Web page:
Lizard Man Scuplting

Kinda wondering if anyone has any suggestions for improving this before I texture it. I am actually going to do a low polly version and make a normal map so I have less to deal with when it comes to verts and what not. Right now sitting at about 125,000 verts, so i am not going to try and mark seams on that.

http://i12.photobucket.com/albums/a213/KineNan/Creature02Render02.jpg

~KineNan

I am not 100% sure about the work flow … Normally in other sculpting software… people first make a base mesh that uses less polys … and then the mesh is UV unwrapped …after which sculpting is started … after that the texture is painted and at last the displacement ,normal and texture maps are generated from it… As I told I am not sure how sculpting is done in blender… Actually I have not even seen generate displacement map for blender…

Some tips on sculpting

  1. use a base mesh that has good topology(expecially if you are planning to animate)
  2. start giving the basic shape in lower multires… and details as you go up…
  3. always use less strength for the brush … so that you can work in small increments…
  4. dont forget the fact that you can always change the brush sizes and types…
  5. dont forget about the undo feature …this is the biggest feature you have when sculpting in a computer software…

From one of the videos/tutorials that I saw a couple days ago you can have 2 meshes, one low poly and one high. You place them on top of each other and by selecting them and performing a specific command that I cant remember at the moment it will figure the differance between the low and high poly meshes and generate a normal map mapped to the uv cords of the low poly mesh. I could be mistaken on parts of this, I have watched quite a few vtms as of late.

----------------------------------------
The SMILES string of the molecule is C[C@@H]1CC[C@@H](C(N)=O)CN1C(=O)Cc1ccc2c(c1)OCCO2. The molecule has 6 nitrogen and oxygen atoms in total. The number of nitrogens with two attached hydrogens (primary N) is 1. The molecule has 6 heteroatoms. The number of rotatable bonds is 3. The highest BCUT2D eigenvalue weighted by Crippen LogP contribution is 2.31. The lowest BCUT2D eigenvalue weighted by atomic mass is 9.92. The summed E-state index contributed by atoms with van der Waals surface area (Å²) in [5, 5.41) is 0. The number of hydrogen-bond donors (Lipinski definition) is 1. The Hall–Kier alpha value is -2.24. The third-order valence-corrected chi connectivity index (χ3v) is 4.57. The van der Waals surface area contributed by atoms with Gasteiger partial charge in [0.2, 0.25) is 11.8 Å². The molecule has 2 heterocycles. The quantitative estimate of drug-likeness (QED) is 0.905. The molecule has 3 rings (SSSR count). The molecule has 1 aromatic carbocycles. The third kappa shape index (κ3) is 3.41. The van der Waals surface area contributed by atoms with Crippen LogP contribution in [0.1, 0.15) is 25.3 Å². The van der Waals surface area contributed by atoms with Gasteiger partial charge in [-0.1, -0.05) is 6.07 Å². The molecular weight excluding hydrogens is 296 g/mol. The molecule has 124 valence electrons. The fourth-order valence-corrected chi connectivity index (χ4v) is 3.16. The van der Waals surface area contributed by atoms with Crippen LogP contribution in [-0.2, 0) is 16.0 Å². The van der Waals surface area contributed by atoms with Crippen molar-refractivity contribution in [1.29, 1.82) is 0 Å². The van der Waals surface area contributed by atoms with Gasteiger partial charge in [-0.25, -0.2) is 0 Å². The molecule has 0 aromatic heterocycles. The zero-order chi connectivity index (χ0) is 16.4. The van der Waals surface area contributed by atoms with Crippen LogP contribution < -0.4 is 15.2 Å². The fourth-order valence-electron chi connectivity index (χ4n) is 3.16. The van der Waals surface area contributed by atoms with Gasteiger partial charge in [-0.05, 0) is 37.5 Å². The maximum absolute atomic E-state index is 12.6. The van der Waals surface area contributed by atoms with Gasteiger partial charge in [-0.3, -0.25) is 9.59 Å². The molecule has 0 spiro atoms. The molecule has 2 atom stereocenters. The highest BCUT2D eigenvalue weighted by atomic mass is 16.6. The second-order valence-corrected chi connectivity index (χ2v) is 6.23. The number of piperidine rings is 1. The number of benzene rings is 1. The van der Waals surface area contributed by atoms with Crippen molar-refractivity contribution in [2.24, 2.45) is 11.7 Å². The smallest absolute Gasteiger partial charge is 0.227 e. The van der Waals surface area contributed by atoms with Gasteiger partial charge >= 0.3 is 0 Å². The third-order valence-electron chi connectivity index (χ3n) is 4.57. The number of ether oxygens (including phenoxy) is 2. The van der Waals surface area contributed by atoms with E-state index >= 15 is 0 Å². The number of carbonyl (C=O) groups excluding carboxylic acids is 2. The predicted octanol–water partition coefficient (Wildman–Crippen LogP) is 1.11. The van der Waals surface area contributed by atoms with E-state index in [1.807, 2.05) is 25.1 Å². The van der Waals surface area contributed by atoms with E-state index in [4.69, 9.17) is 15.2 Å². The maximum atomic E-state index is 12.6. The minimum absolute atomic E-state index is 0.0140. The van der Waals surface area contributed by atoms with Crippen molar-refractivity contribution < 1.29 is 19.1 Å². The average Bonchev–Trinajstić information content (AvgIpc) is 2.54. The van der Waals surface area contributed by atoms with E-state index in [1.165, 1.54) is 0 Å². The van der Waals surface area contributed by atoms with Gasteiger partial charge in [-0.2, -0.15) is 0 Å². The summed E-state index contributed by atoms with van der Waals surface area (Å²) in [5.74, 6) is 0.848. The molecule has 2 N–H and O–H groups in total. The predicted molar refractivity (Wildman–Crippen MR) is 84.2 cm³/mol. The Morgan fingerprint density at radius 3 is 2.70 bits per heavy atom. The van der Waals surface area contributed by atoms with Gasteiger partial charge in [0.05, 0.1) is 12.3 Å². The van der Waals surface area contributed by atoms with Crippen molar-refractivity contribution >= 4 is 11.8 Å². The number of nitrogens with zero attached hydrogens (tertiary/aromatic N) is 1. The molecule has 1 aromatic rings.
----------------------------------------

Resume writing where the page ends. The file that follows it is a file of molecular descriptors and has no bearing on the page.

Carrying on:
~KineNan

@KineNan: hmmm… could be a uvunwrap / baking normal to it on the high poly, then uvunwrapping the low poly and applying the uvunwrap (normal from the high poly) as an image in the low poly and have it effect the normals…
dunno, I’ll have to try it sometime

good job on lizard man, I like the eyeballs ! :slight_smile:

Found what I was talking about when baking a high poly models normals to a low poly mesh.

http://wiki.blender.org/index.php/Manual/Bump_and_Normal_Maps

After the pictures of Susan under the heading “Baking Options” with the baking method set to Tangent (allows for the model to be viewed from any angle and be deformed) and the Selected to Active button pressed, will allow you to bake the high poly mesh to the low poly. Now the exact method and requirements I am not quite sure, but I believe the low poly is the only one that needs to be marked and unwrapped for this to work. I will find out withing the week, I am not rushing this model, I have yet to complete a model with texture and all so I am taking my time, to a point… getting a little excited at the prospect of actually finishing a model.

http://i12.photobucket.com/albums/a213/KineNan/lizard.jpg

Using Standard Color map on Col - Normal Map on Nor - SSS enabled. Composite on render for minor gamma correction.

The Texture is far from done, and the light is not quite what I want but this is where its at for the moment. Using Blender 2.48 RC1. Seeing the Normal maps effect models in the 3D view port is quite nice, though they seem to effect it more in the window then in the final render, maybe in time I will figure out why.

Was originally trying to use nodes to apply the normal map to the models base material but it didn’t seem to have any real impact. Plan on adding some fine details to the base texture, like freckles and divots, veriations in the color, and better definning the pink area(gills I think :confused:).

Comments and critiques are welcome.